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Can You Get Rheumatoid Arthritis in a Knee?

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Rheumatoid arthritis (RA) can affect your knees and any other joint in your body. 

It’s an immune system disorder in which the body attacks itself, and especially the joints. Doctors don’t know exactly what causes it.

What Are the Symptoms of Knee RA?

You may feel:

  • Pain
  • Swelling, inflammation
  • Stiffness
  • Warmth around the knee
  • Fatigue

Diagnosis

When you see your doctor, you’ll get a physical exam and talk about your personal and family medical histories. You may also get blood tests to help see if you have RA. Those check for:

  • Anemia (low red blood cell count)
  • Rheumatoid factor (RF), found in about 70% to 80% of people with RA
  • “Sed” rate (erythrocyte sedimentation rate). High levels are a sign of inflammation.
  • Antibodies to a chemical called CCP
  • High levels of CRP (C-reactive protein)

You may also get an X-ray and an MRI to check on possible joint damage. And your doctor may take a sample of your synovial fluid, which comes from your joints.  

Treatment

There are different kinds of RA medications. Some ease pain. Others curb inflammation or stop the disease from getting worse.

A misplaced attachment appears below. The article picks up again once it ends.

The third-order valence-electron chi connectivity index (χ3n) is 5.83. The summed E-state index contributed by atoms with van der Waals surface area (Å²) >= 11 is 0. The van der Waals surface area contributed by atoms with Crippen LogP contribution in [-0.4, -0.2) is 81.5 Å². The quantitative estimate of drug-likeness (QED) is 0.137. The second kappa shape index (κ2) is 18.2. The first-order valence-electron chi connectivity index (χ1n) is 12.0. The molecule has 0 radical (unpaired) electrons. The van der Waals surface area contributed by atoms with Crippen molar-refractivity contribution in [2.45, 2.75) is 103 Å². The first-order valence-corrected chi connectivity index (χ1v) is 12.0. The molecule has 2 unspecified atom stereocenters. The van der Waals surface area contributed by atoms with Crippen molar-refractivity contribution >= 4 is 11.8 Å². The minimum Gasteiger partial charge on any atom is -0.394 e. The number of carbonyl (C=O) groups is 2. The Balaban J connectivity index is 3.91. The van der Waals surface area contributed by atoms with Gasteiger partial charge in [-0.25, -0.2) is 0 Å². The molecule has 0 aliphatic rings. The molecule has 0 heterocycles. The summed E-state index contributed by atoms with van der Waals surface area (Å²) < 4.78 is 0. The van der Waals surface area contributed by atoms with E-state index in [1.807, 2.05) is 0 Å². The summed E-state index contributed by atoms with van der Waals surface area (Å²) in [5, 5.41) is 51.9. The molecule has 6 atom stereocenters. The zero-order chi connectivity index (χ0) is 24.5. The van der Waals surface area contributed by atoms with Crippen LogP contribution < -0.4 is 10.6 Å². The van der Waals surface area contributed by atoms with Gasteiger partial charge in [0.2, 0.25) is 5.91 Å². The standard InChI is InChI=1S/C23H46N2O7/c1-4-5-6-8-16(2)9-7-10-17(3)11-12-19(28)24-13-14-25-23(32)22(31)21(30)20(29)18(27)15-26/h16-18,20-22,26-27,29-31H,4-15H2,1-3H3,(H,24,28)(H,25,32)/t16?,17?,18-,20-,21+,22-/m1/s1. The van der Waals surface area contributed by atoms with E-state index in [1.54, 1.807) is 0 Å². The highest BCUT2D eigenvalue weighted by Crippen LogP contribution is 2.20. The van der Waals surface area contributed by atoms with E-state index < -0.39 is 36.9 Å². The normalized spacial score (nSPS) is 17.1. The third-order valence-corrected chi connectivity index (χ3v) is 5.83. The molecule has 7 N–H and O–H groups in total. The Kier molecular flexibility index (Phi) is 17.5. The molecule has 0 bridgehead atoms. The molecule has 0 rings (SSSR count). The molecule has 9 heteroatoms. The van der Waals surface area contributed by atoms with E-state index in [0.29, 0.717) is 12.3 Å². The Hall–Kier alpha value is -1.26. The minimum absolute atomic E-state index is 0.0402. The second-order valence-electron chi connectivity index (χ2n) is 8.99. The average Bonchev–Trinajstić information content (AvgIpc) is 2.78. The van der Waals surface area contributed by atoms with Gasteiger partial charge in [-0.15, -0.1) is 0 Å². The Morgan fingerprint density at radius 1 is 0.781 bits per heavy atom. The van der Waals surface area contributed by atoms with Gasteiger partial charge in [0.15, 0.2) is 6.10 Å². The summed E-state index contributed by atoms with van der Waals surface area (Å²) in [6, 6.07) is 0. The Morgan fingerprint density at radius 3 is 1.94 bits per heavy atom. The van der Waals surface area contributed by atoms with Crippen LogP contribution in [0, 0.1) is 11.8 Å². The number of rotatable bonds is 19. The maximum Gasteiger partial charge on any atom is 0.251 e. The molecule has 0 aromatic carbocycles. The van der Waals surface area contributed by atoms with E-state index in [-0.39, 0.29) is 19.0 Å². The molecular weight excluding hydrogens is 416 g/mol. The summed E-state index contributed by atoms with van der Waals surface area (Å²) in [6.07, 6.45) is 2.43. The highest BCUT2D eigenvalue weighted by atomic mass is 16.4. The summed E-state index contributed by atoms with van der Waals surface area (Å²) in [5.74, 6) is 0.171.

You may need to take more than one -- for instance, a pain medication and another to stop the disease’s progress. It’s best to start early, to help protect your joints.

Regular exercise is also important to the muscles around the knee and helps support the joint. Your doctor may recommend physical therapy and occupational therapy, too.

Will I Need Knee Surgery?

Your doctor will most likely recommend other treatments first. Knee replacement surgery is usually a last resort.

Some people get surgery to remove the inflamed joint lining. Your doctor may call that lining the “synovium” and the procedure a “synovectomy.” The operation can relieve knee pain for up to 5 years.

WebMD Medical Reference

Reviewed by David Zelman, MD on February 11, 2014
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